School of Rock The Musical UK Tour Review
Andrew Lloyd Webber is one of the most successful composers in theatre history. His productions have been seen by millions of people and won him some of the most prestigious awards in the industry.
In 2003, he created School of Rock a musical that tells the story of Dewey Finn, a washed-up rock star who takes a job as a substitute teacher at a prestigious prep school. Despite having no teaching experience and little patience for children, Finn quickly discovers his pupils’ musical potential.
School of Rock the Musical is currently on Tour in the UK and we managed to watch the production at Norwich Theatre (and we weren’t disappointed!)
The stand out performances were by Rebecca Lock (Mrs Mullins) for her incredible emotional performance of ‘Where did the Rock Go’ and Matthew Rowland (Ned Schneebly) for his incredible comedic timing!
What is School of Rock the Musical About?
Act I kicks off with ‘No Vacancy’ band performance. Dewey Finn, the guitarist for the band, plots to steal the show and detract the lead singer. The band concurs to eject him out of the band instead.
Dewey gets thrown out of the band at the peak of a dream to become a superstar. Even worse, he is fired from his job at a record store.
Things take a turn for Dewey when he gets a call from the principal of Horace Green School, Rosalie Mullins. The principal asks to talk with Ned, Dewey’s friend, but the guitarist pretends to be him. On being informed about an open position in Horace Green School, he accepts the position, pretending to be Ned.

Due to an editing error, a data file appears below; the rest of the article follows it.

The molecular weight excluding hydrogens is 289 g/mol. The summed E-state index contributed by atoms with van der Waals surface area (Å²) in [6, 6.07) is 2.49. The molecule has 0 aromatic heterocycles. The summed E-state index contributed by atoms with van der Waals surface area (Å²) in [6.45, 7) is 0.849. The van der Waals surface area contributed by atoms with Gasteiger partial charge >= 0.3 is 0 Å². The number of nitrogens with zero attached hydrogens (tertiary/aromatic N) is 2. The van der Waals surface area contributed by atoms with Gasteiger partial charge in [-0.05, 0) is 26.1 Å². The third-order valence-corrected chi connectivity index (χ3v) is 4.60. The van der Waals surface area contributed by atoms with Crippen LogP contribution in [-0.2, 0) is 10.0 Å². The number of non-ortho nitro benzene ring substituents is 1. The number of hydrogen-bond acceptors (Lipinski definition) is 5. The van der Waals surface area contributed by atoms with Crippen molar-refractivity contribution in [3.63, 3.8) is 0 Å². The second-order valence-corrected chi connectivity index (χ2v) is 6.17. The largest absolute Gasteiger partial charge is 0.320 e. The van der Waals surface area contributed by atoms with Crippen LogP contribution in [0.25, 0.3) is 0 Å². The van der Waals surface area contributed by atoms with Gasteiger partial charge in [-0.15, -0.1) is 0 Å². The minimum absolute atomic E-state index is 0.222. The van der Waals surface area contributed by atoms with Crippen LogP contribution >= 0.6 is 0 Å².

At Horace Green School, activities continue as normal. The principal greets parents as they drop off their children at school as normal. However, Dewey (Ned) arrives at the school Inebriated and unprepared, forcing the principal to warn him that he must adjust to meet the school’s standards.
His first day at the school is a total mess. He can’t adjust to the tight standards of the school. He gets upset about the rigid system in the school when one of his students tries to explain how the classes are run. When Dewey lacks food to satisfy his food cravings, he spends the better part of the day sleeping.
Dewey gets back home and tries to convince Ned to get back to his music career when Patty arrives home from a jog and reminds Dewey of his overdue rent. Angry for the unpaid bill, Dewey brutally torments that Dewey will never succeed in the rock business if he doesn’t make the payment.
The following day, Dewey learns that his students are part of a music class and is excited to know what instrument they play. Eventually, he forms a new band with his students and assigns all the required roles to the most desirable students.
Meanwhile, the students are frustrated that they have so much to tell and offer their parents, but their reportedly ‘busy’ parents assume all they say. Later at school two students, Marcy and Shonelle, agree that they should call their new band ‘School of Rock.’ The mastermind behind the group, Dewey, is delighted, and he crafts a song to show his preparedness. The students practice the song in the classroom, and Dewey assures them that they’re doing fantastic.